To give you an idea of how unusual it is for defendants to testify at grand juries, especially in such an unfettered way, even conservative icon and Supreme Court Justice Antonin Scalia wrote, in the majority opinion on United States v. Williams in 1992, “…neither in this country nor in England has the suspect under investigation by the grand jury ever been thought to have a right to testify or to have exculpatory evidence presented.”
But things are different when cops are involved. A New York Times story from Wednesday shows just how comfortable those who benefit from it are with that obviously exceptional treatment:
“In the majority of cases, defendants do not testify in front of a grand jury,” said James J. Culleton, who has represented police officers in high-profile police shootings, including those of Amadou Diallo and Sean Bell.
But police cases are different, he said.
“The justification defense — put it in front of the grand jury,” he said. “I believe the grand jury wants to hear what a police officer has to say. What happened? What was happening around him at the time?”
Well, gee, I bet the grand jury wants to hear all kinds of stuff that simply isn’t within its purview and is irrelevant to its purpose. The level of comfort with which it is acknowledged that police get special treatment in these cases is as alarming as it is predictable.
For some people, no exposure of legal shenanigans will sway them from the conviction that cops are always right, at least when it comes to big black guys. There is an all-too-large segment of the American populace that embraces the dangerously authoritarian sentiment that police officers should be shielded from the very laws they ostensibly uphold. And it seems clear now that prosecutors are abusing the grand jury process to do just that. The medical examiner’s office pronounced Garner’s death a homicide, the cause of death being “compression of neck (chokehold), compression of chest and prone positioning during physical restraint by police.” Any arguments that there wasn’t enough evidence to justify charges are easily refuted by the video we’ve all seen, which plainly shows excessive force and serves as another reminder that mandatory body cameras would prevent most of the abuses dominating the news cycle today. Opposing such a measure puts one squarely on the side of continued unaccountability for cops. It seems an obviously sensible policy, but I have a feeling conservative pundits will find a way to oppose it. Meanwhile, police found time to arrest the man who made the video on supposedly unrelated charges. And that grand jury had no trouble returning an indictment.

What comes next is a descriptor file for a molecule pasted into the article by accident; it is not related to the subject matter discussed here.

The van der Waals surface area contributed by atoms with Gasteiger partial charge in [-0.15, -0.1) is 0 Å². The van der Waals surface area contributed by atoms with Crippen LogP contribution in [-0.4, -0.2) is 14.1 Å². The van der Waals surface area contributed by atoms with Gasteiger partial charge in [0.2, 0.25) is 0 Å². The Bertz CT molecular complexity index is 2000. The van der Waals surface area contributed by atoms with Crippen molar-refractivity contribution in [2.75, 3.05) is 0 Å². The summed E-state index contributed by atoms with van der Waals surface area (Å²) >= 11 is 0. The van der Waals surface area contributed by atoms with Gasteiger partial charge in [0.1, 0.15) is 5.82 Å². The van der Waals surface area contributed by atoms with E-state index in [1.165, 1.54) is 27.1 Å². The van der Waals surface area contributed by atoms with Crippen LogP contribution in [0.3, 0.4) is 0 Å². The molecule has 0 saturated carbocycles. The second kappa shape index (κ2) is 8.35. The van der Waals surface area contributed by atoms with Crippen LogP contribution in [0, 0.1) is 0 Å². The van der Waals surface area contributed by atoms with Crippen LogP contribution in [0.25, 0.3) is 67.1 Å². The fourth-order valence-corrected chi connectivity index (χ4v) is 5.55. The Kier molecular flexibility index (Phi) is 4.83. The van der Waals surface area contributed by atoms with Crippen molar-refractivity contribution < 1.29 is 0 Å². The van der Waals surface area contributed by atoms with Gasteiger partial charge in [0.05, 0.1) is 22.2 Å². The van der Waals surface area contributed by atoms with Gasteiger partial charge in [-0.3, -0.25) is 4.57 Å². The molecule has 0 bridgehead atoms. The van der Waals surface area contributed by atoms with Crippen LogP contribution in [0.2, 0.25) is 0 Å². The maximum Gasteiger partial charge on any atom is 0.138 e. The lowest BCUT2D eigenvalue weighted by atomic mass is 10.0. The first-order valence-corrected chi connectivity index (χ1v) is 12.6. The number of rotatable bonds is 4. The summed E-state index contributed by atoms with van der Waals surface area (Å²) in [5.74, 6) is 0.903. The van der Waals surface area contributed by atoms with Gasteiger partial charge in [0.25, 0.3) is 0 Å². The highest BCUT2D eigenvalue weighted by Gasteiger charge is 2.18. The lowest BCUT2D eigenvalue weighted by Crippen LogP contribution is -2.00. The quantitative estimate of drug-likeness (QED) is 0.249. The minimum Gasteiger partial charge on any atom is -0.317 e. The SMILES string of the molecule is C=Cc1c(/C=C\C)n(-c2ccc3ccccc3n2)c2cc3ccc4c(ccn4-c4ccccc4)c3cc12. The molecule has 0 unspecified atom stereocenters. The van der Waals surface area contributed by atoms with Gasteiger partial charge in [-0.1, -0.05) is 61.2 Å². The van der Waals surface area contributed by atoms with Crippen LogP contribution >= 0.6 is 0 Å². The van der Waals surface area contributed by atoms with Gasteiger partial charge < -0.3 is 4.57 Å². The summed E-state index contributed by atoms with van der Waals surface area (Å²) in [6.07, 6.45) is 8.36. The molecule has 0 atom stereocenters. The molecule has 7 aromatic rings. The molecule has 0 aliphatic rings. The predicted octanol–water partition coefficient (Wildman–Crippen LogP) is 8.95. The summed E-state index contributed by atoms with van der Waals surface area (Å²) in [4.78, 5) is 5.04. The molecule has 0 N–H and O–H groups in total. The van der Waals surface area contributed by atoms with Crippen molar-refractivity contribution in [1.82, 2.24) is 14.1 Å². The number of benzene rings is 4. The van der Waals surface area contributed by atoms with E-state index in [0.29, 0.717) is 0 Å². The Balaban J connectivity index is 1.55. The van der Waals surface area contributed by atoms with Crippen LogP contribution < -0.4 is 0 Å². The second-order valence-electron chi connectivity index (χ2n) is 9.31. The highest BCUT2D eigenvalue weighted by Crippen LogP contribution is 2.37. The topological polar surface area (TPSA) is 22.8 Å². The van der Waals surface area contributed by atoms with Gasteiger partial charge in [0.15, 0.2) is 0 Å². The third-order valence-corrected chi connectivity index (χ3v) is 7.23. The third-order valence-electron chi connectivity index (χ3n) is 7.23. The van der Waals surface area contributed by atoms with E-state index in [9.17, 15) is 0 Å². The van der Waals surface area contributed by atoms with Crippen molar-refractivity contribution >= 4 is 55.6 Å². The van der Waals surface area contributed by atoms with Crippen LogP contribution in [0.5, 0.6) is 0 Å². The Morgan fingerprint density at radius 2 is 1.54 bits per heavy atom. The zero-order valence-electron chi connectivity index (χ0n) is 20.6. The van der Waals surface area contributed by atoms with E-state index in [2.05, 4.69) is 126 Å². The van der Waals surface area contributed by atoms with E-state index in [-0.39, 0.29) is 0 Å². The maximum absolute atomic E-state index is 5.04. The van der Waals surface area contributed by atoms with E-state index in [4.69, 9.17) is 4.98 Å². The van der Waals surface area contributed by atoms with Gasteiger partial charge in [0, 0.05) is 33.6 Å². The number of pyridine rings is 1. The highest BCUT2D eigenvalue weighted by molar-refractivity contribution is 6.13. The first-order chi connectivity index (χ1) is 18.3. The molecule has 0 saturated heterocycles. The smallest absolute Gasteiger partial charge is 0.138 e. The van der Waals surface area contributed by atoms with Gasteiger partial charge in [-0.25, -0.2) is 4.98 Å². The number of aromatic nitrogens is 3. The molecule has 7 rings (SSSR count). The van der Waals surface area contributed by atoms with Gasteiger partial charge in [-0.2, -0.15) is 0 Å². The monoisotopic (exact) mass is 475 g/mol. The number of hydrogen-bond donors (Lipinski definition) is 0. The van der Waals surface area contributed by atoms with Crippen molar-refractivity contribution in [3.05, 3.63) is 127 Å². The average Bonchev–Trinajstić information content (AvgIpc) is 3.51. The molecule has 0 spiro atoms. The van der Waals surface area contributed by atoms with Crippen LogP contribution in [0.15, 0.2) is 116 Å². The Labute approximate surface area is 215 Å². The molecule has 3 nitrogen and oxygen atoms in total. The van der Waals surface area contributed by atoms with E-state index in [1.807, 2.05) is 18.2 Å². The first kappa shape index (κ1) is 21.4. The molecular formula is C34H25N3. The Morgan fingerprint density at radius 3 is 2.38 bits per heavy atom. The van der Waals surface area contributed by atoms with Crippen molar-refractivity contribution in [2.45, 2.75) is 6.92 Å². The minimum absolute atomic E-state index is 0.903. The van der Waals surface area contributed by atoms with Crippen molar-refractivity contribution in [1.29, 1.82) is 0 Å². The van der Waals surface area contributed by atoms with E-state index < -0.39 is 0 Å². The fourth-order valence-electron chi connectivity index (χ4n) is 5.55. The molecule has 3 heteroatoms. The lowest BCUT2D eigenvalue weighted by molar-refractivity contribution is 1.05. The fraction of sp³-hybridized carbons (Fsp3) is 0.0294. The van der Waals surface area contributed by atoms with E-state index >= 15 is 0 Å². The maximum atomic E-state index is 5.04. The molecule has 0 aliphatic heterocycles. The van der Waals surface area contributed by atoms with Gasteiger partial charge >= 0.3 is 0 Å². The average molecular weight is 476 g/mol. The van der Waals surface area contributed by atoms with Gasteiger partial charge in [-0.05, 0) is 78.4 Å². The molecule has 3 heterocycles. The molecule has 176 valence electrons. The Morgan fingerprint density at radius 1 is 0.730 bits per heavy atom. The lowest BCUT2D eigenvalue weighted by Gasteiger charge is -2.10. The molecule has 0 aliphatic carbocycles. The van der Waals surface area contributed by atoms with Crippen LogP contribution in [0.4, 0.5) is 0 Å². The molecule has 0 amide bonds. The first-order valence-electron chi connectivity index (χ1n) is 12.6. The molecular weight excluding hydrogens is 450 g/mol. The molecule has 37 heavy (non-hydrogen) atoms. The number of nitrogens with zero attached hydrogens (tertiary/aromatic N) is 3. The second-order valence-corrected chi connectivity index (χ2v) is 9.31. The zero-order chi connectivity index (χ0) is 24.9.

On Ferguson, those who sided with Officer Wilson had a bit more doubt to benefit from. They pointed to the video of Brown shoving a man earlier that day. They had the grand jury testimony of Wilson, which, again, reads just like he is being walked through his story by a defense attorney, and they treated it as gospel. Despite the fact that Brown’s body appears to have been much, much farther away than Wilson said, the idea that an accused murderer might doctor his story seems to have escaped them entirely.
But the Garner case gives them meager purchase. The video leaves no room for doubt. Garner attacks no one. He is being accosted for a piddling little violation that would normally offend conservatives as tax-crazy nanny state overreach. He is agitated, but not striking out. The situation calls for dialogue, not a gang-tackle. Calling his death, as some have, an “accident” defies the definition of that word. Continuing to choke someone who is saying “I can’t breathe” would seem to have an inevitable result.
Eight times, Garner said it, while that idiot squeezed his neck. Eight times. Run that through in your mind for a minute. Imagine keeping your arm around a man’s neck as he bleats out these last words:
“I can’t breathe. I can’t breathe. I can’t breathe. I can’t breathe. I can’t breathe. I can’t breathe. I can’t breathe. I can’t breathe.”
And then he died. Nobody tried to save him. No charges? It’s not right; anyone can see that. I only wish I could say it’s hard to believe.